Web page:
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Lets assume we have created and published in some stores (Steam, Epic, etc) a game made with Unity paid license.

Case 1. The game was soo dull and tedious that we sold less than a thousand copies during a sufficient period (like a year). Our revenue is not even close to the $100K revenue threshold (when at least Unity Plus is required).

Case 2. The game was quite well and reached $100K+ revenue in the past but now we allmost have no sales.

After what term may we downgrade to Personal?

Should we remove our game from stores, leave it as it is or rebuild it using the free engine version and republish?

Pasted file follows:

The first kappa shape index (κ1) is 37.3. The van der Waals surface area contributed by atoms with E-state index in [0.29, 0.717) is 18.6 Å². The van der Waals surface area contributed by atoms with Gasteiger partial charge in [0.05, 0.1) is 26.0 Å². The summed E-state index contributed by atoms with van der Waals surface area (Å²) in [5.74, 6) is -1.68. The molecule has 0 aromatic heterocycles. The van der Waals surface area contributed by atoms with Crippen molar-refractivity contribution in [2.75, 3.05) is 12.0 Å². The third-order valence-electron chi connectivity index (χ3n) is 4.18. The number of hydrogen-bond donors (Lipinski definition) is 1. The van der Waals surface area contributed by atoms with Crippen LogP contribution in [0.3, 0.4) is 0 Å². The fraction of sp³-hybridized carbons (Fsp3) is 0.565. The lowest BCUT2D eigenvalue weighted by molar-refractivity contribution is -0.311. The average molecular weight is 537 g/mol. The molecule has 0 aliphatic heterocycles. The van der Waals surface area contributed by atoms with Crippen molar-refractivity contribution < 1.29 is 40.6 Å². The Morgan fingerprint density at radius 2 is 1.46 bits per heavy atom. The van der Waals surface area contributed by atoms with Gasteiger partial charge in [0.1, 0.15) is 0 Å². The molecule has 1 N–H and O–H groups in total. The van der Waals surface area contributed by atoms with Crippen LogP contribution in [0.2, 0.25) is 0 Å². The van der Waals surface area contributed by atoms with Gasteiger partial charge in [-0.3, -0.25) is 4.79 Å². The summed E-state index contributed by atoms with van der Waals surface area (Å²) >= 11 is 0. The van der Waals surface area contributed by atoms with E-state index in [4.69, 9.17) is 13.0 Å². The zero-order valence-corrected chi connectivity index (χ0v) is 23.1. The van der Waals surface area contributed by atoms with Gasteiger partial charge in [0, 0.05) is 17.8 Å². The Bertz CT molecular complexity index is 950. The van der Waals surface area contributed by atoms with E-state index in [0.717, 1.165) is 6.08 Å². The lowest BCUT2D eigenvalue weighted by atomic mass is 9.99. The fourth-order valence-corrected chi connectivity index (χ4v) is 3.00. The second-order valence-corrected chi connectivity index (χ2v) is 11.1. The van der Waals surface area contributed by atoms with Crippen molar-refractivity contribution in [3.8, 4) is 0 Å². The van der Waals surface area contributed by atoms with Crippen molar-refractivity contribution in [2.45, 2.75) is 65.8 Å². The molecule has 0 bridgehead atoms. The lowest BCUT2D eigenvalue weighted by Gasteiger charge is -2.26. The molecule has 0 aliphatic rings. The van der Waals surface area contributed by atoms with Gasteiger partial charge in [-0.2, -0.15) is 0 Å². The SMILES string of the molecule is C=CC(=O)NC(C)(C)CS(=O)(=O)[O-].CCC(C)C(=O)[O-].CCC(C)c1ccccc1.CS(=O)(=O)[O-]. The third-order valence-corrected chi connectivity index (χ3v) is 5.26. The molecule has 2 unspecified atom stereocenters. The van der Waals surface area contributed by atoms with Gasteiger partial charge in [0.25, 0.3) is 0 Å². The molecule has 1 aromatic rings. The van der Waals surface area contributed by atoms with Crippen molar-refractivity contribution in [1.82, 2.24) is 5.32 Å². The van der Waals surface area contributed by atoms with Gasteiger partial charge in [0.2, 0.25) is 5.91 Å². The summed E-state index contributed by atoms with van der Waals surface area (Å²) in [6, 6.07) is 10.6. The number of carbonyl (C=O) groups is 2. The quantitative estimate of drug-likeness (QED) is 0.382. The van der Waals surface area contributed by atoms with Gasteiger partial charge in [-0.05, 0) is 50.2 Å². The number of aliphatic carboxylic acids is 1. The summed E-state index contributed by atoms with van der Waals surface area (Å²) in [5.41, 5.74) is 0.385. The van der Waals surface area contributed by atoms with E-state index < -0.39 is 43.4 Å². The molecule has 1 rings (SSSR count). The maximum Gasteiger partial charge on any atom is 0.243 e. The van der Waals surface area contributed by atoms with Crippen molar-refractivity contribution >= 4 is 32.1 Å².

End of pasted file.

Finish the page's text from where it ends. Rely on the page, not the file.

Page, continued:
I'm not trying to fool. The questions are more about situation when you want to quit gamedev hobby or it is too small to pay even $25 monthly for years.

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    \$\begingroup\$ Its unclear what you are asking. Are talking about unpublishing your game after some time? If you unpublish your game before it reaches 200k there shouldn't be a problem. I'm not that familiar with Unity's license, but I'd assume they don't let you profit with 200k+ downloads without them getting a cut. Also I'm not sure what you mean by "but later then your revenue drops below". As far as I know, Unity takes a cut of your profits, so if you earn less profit, it's still profit, you never go negative. If you like making games with Unity, you should proudly give them a cut and support them. \$\endgroup\$ – TomTsagk Dec 14 '18 at 11:03